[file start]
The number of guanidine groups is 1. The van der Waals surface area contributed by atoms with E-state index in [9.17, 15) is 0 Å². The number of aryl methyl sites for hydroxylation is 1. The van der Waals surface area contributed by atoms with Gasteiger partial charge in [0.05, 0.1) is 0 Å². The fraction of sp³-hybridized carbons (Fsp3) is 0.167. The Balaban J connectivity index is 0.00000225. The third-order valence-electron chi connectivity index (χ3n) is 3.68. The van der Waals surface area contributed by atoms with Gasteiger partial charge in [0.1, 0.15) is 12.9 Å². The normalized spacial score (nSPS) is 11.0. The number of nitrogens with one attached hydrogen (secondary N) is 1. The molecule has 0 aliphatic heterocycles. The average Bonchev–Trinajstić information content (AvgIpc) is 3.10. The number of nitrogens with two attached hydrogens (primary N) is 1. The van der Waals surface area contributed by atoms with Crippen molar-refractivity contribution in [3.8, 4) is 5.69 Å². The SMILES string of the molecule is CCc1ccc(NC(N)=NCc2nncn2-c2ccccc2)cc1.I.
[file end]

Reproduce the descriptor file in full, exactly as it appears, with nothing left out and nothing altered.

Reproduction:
The number of guanidine groups is 1. The van der Waals surface area contributed by atoms with E-state index in [9.17, 15) is 0 Å². The number of aryl methyl sites for hydroxylation is 1. The van der Waals surface area contributed by atoms with Gasteiger partial charge in [0.05, 0.1) is 0 Å². The fraction of sp³-hybridized carbons (Fsp3) is 0.167. The Balaban J connectivity index is 0.00000225. The third-order valence-electron chi connectivity index (χ3n) is 3.68. The van der Waals surface area contributed by atoms with Gasteiger partial charge in [0.1, 0.15) is 12.9 Å². The normalized spacial score (nSPS) is 11.0. The number of nitrogens with one attached hydrogen (secondary N) is 1. The molecule has 0 aliphatic heterocycles. The average Bonchev–Trinajstić information content (AvgIpc) is 3.10. The number of nitrogens with two attached hydrogens (primary N) is 1. The van der Waals surface area contributed by atoms with Crippen molar-refractivity contribution in [3.8, 4) is 5.69 Å². The SMILES string of the molecule is CCc1ccc(NC(N)=NCc2nncn2-c2ccccc2)cc1.I.